[200] S.O. 118(b).

[201] H.R. Deb. (15.8.1968) 252.

[202] Josef Redlich, The procedure of the House of Commons, Archibald Constable, London, 1908, vol. II, p. 222.

[203]May, 24th edn, p. 424.

[204] Recent editions of May have omitted the statement that ‘the application of the term is carefully regulated with reference to the content of the motion’, see May, 19th edn (1976), p. 382.

[205] VP 1950–51/217 (24.10.1950); VP 1962–63/500 (23.5.1963).

[206]See Lord Campion, An introduction to the procedure of the House of Commons, 3rd edn, London, Macmillan, 1958. p. 104.

[207] VP 1978–80/1672–3 (17.9.1980).

[208]See section on ‘Sources of procedural authority’ in Ch. on ‘The Speaker, Deputy Speakers and officers’.

[209] S.O. 3(a).

[210] VP 1983–84/945–6 (8.10.1984).

[211] VP 1993–96/25 (5.5.1993).

[212] VP 1993–96/982–3 (12.5.1994).

[213] VP 1993–96/1620 (5.12.1994).

[214]See also Quick and Garran, pp. 507–8.

[215] H.R. Deb. (5.5.1993) 89.

[216]And see H.R. Deb. (28.10.2010) 2074.

[217] VP 1978–80/1673 (17.9.1980).

[218] VP 1980–83/80 (24.2.1981).

[219]See May, 24th edn, pp. 288–90.

[220]May, 24th edn, p. 428.

[221] VP 1903/181 (21.10.1903); H.R. Deb. (21.10.1903) 6382.

[222] VP 1945–46/213 (1.8.1945).

[223] VP 1974/28–9 (6.3.1974); H.R. Deb. (6.3.1974) 132.

[224] E.g. VP 1974–75/105 (31.7.1974); VP 2004–07/2161 (20.9.2007); but see VP 2010–13/2244 (15.5.2013) where leave was given to suspend standing orders to allow debate on the second reading of a number of bills to be resumed at a later hour without rescinding the earlier decisions of the House to adjourn debate to the next sitting.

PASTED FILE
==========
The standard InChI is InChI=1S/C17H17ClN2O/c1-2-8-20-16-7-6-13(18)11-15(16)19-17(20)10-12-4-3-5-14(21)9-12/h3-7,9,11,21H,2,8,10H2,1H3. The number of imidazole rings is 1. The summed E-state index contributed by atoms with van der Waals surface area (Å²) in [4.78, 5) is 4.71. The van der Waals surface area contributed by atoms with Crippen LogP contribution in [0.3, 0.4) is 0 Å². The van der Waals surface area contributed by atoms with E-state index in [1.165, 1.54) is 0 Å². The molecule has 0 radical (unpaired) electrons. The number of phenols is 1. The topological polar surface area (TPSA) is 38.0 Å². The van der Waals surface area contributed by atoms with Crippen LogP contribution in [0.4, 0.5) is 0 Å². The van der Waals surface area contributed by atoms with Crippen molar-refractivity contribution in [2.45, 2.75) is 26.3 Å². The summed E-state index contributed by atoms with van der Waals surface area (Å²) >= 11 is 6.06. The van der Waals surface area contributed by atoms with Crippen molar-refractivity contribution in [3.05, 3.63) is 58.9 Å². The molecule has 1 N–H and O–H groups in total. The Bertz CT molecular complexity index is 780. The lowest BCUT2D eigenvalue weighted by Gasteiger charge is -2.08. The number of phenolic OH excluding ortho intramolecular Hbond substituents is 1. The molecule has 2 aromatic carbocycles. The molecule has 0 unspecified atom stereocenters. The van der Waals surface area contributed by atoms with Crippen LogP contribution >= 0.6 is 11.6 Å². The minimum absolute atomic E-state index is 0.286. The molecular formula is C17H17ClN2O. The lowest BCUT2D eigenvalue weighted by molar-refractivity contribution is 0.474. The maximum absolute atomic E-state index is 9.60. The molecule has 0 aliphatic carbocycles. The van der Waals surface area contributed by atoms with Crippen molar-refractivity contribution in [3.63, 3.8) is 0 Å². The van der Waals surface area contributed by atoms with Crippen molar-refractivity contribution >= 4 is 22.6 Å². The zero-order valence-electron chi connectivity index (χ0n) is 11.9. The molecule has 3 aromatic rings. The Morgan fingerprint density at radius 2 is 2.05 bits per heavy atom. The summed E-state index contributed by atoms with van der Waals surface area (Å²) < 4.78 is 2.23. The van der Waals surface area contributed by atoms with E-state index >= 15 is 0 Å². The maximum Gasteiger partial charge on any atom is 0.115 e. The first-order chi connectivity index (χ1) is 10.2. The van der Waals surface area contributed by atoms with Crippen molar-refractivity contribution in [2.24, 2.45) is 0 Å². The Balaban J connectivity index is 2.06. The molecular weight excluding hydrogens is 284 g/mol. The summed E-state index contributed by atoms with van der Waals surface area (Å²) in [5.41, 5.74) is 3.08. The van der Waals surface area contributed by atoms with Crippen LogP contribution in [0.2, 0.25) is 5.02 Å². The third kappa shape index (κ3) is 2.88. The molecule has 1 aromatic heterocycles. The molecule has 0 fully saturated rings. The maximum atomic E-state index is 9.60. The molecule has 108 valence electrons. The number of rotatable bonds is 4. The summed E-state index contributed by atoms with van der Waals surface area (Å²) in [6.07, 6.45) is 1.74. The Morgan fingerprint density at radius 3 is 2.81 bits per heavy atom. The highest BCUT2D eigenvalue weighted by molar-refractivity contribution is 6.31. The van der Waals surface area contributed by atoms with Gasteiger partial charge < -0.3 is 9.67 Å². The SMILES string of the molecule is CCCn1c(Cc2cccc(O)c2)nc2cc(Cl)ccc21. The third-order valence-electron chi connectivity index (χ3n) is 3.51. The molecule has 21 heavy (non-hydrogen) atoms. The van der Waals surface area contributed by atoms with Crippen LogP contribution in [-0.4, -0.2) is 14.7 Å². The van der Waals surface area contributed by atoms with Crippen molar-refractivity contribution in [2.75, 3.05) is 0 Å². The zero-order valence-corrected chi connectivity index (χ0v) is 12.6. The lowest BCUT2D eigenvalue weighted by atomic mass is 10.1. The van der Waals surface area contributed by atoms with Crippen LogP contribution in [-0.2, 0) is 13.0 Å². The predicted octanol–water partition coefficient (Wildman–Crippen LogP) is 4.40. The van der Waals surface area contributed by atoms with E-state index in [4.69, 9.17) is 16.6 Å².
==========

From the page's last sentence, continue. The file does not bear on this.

[225] VP 1978–80/1093 (18.10.1979).

[226] VP 1985–87/893 (30.4.1986).

[227] VP 1987–90/907–9, 925–7 (23.11.1988).

[228] VP 1993–96/1803–4 (8.2.1995).

[229] Native Title Amendment Bill 1997 [No.2], VP 1996–98/3202 (2.7.1998).

[230] VP 1990–93/1645–54 (19.8.1992).

[231] VP 1974–75/467 (19.2.1975); H.R. Deb. (19.2.1975) 474–5.

[232] VP 1978–80/147 (31.4.1978).

[233] VP 1978–80/975 (11.9.1979).

[234] VP 1976–77/389 (12.10.1976) (notice given 5 Oct. for 12 Oct., NP 54 (6.10.1976) 2336).

[235] VP 1974–75/521 (4.3.1975); VP 2002–04/1748 (24.6.2004).

[236] VP 1922/93 (25.8.1922) (seven days’ notice was not required because it was a resolution of the previous session).

[237] VP 1987–90/1055 (7.3.1989).

[238] VP 1998–2001/1784 (9.10.2000).

[239] VP 1907–08/268 (13.12.1907); VP 1914–17/571 (28.2.1917); VP 1920–21/155 (12.5.1920).

[240] VP 1968–69/230 (10.10.1968).

[241] VP 2004–07/1009 (2.3.2006).

[242] E.g. VP 2010–13/2265 (16.5.2013).

[243] Division name changed from Ballaarat to Ballarat in 1977.

[244] VP 1914–17/181 (29.4.1915); H.R. Deb. (29.4.1915) 2748–9.

[245]See also Ch. on ‘The Parliament and the role of the House’. Motions censuring or expressing lack of confidence in the occupant of the Chair are dealt with in Ch. on ‘The Speaker, Deputy Speakers and officers’.

[246] VP 1970–72/445–6 (18.2.1971).